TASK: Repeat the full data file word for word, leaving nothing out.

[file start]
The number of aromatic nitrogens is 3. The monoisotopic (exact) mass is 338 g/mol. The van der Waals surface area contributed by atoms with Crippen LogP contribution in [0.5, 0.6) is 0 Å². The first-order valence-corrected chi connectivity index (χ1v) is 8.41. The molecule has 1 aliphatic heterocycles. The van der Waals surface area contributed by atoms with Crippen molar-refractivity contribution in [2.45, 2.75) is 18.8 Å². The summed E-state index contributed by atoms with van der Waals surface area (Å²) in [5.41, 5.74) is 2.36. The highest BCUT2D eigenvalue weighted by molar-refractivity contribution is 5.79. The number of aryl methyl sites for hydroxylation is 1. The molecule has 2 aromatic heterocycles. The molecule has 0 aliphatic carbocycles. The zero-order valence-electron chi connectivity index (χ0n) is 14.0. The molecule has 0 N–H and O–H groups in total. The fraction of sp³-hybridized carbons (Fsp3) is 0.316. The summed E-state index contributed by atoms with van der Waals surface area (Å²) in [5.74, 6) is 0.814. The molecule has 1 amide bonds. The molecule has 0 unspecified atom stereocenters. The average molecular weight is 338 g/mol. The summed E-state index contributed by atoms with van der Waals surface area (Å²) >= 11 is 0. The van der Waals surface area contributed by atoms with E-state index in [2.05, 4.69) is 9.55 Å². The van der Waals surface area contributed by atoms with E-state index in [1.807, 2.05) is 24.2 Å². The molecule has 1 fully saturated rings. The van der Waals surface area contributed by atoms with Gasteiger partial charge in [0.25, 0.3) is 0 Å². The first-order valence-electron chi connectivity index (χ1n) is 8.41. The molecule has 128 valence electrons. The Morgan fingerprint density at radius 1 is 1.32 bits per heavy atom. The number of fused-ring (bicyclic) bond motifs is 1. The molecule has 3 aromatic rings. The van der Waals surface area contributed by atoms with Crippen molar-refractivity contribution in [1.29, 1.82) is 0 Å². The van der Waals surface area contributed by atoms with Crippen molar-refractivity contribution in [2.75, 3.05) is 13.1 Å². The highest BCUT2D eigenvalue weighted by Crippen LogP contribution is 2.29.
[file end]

The number of aromatic nitrogens is 3. The monoisotopic (exact) mass is 338 g/mol. The van der Waals surface area contributed by atoms with Crippen LogP contribution in [0.5, 0.6) is 0 Å². The first-order valence-corrected chi connectivity index (χ1v) is 8.41. The molecule has 1 aliphatic heterocycles. The van der Waals surface area contributed by atoms with Crippen molar-refractivity contribution in [2.45, 2.75) is 18.8 Å². The summed E-state index contributed by atoms with van der Waals surface area (Å²) in [5.41, 5.74) is 2.36. The highest BCUT2D eigenvalue weighted by molar-refractivity contribution is 5.79. The number of aryl methyl sites for hydroxylation is 1. The molecule has 2 aromatic heterocycles. The molecule has 0 aliphatic carbocycles. The zero-order valence-electron chi connectivity index (χ0n) is 14.0. The molecule has 0 N–H and O–H groups in total. The fraction of sp³-hybridized carbons (Fsp3) is 0.316. The summed E-state index contributed by atoms with van der Waals surface area (Å²) in [5.74, 6) is 0.814. The molecule has 1 amide bonds. The molecule has 0 unspecified atom stereocenters. The average molecular weight is 338 g/mol. The summed E-state index contributed by atoms with van der Waals surface area (Å²) >= 11 is 0. The van der Waals surface area contributed by atoms with E-state index in [2.05, 4.69) is 9.55 Å². The van der Waals surface area contributed by atoms with E-state index in [1.807, 2.05) is 24.2 Å². The molecule has 1 fully saturated rings. The van der Waals surface area contributed by atoms with Gasteiger partial charge in [0.25, 0.3) is 0 Å². The first-order valence-electron chi connectivity index (χ1n) is 8.41. The molecule has 128 valence electrons. The Morgan fingerprint density at radius 1 is 1.32 bits per heavy atom. The number of fused-ring (bicyclic) bond motifs is 1. The molecule has 3 aromatic rings. The van der Waals surface area contributed by atoms with Crippen molar-refractivity contribution in [1.29, 1.82) is 0 Å². The van der Waals surface area contributed by atoms with Crippen molar-refractivity contribution in [2.75, 3.05) is 13.1 Å². The highest BCUT2D eigenvalue weighted by Crippen LogP contribution is 2.29.